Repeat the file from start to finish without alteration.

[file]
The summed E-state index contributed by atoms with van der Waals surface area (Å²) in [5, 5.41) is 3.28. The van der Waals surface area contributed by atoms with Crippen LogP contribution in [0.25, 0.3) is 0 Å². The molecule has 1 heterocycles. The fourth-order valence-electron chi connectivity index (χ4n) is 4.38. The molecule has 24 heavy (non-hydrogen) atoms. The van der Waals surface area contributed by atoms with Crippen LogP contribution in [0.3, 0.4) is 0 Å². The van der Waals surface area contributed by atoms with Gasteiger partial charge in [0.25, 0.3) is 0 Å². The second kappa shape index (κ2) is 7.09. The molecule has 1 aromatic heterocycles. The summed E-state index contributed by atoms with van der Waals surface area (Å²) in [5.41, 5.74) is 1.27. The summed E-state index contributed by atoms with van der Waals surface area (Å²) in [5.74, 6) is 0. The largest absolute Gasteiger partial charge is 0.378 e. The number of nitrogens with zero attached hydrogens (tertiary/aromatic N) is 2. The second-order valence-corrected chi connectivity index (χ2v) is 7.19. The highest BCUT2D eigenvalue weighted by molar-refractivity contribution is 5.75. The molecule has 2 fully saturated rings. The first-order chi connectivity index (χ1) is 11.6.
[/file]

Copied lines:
The summed E-state index contributed by atoms with van der Waals surface area (Å²) in [5, 5.41) is 3.28. The van der Waals surface area contributed by atoms with Crippen LogP contribution in [0.25, 0.3) is 0 Å². The molecule has 1 heterocycles. The fourth-order valence-electron chi connectivity index (χ4n) is 4.38. The molecule has 24 heavy (non-hydrogen) atoms. The van der Waals surface area contributed by atoms with Crippen LogP contribution in [0.3, 0.4) is 0 Å². The van der Waals surface area contributed by atoms with Gasteiger partial charge in [0.25, 0.3) is 0 Å². The second kappa shape index (κ2) is 7.09. The molecule has 1 aromatic heterocycles. The summed E-state index contributed by atoms with van der Waals surface area (Å²) in [5.41, 5.74) is 1.27. The summed E-state index contributed by atoms with van der Waals surface area (Å²) in [5.74, 6) is 0. The largest absolute Gasteiger partial charge is 0.378 e. The number of nitrogens with zero attached hydrogens (tertiary/aromatic N) is 2. The second-order valence-corrected chi connectivity index (χ2v) is 7.19. The highest BCUT2D eigenvalue weighted by molar-refractivity contribution is 5.75. The molecule has 2 fully saturated rings. The first-order chi connectivity index (χ1) is 11.6.